Information security is important to everyone, in particular organizations that outsource operations to third-party vendors (like SaaS or cloud-computing providers). If data isn’t handled securely, an organization’s risk of exposure to data theft, extortion and malware increases dramatically.
In October of 2017 we blogged about a phishing campaign specifically targeting Brazilian Portuguese- speaking users. Back then, the campaign distributed a malicious Chrome browser extension. More recently, we have observed a wave of emails that have remarkably similar characteristics. This time around, the malware of choice is a banking trojan.
Thus far in 2018, PhishMe Intelligence™ has observed a lull in multiple malware families that were prominent throughout 2017. There are several possible reasons for this hiatus.
The recent disclosure of critical CPU vulnerabilities, Meltdown and Spectre, have rocked the information security industry due to the catastrophic consequences they have for data protection. Meltdown and Spectre exploit critical vulnerabilities present in almost all modern processors, creating the potential for leaks in sensitive data as it is processed on a computer or server. A malicious program exploiting these vulnerabilities would be able to access data stored in the memory of other running programs, such as passwords stored in a password manager or browser, personal emails or photographs, and other sensitive data. The vulnerabilities extend to personal computers, mobile…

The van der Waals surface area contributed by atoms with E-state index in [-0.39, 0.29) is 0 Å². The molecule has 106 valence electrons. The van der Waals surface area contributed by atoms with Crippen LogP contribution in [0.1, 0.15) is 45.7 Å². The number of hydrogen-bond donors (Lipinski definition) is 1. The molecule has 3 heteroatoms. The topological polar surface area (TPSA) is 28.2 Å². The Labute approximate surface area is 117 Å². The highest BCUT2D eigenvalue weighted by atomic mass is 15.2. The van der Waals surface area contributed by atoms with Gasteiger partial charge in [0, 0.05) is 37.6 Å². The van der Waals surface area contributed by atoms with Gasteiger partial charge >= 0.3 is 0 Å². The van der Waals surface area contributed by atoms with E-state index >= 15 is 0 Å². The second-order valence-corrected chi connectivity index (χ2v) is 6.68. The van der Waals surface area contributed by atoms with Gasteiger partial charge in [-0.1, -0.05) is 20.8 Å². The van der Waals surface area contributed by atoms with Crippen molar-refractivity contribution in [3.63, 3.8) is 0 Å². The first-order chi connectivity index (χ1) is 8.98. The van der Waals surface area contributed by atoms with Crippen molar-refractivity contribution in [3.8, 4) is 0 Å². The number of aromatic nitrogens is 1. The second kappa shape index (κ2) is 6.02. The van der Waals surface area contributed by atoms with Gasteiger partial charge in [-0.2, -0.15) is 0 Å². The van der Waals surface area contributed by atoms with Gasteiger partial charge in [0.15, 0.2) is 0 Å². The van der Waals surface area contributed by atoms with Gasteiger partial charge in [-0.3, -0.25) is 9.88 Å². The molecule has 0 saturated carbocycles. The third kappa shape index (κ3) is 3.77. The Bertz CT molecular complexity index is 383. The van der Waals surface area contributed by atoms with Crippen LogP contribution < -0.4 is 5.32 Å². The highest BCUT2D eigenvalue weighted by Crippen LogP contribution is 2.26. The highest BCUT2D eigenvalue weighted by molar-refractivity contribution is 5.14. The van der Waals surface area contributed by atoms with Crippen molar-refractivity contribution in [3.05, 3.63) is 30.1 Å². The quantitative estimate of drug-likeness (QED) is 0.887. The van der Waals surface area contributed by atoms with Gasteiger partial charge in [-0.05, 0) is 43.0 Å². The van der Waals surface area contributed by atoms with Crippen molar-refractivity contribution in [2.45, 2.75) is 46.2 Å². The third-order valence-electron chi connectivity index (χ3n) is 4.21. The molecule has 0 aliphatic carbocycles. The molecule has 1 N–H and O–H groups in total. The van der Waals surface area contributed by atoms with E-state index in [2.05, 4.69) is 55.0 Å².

Improve the Phishing Incident Response Workflow with PhishMe Triage™ and ServiceNow® Security Operations Security leaders are bolstering their resiliency to phishing attacks. It starts with conditioning employees to recognize and report suspicious email. Take for example “Alice,” the CISO for a Fortune 100 company. Alice’s team regularly simulates real-world phishing on employees at all levels. The program involves behavioral conditioning that requires employees to report simulated and real attacks.
For the past few years we have discussed the power of emotion in phishing emails. This is never more valuable to understand than during the upcoming Valentine’s season. The traditions of gift giving to current partners and the romanticized notions of hearing from a secret admirer are so firmly ingrained in our minds that we become easy targets for scam artists.
In our 2017 Enterprise Phishing Resiliency and Defense Report, PhishMe® discusses the importance of moving past susceptibility as a key indicator of anti-phishing program success. We want to shift the conversation from vulnerability (susceptibility) to capability (resiliency). That is, what are an organization’s current anti-phishing capabilities—and how is positive behavior increasing them over time to build resiliency? The chart below tracks behavior among our clients’ users during phishing simulations. In it, resiliency equals users that “reported only” divided by “all that fell susceptible.” (The latter includes those that reported after falling for simulated phishes.) Figure 1 – Three-year Resiliency Trend…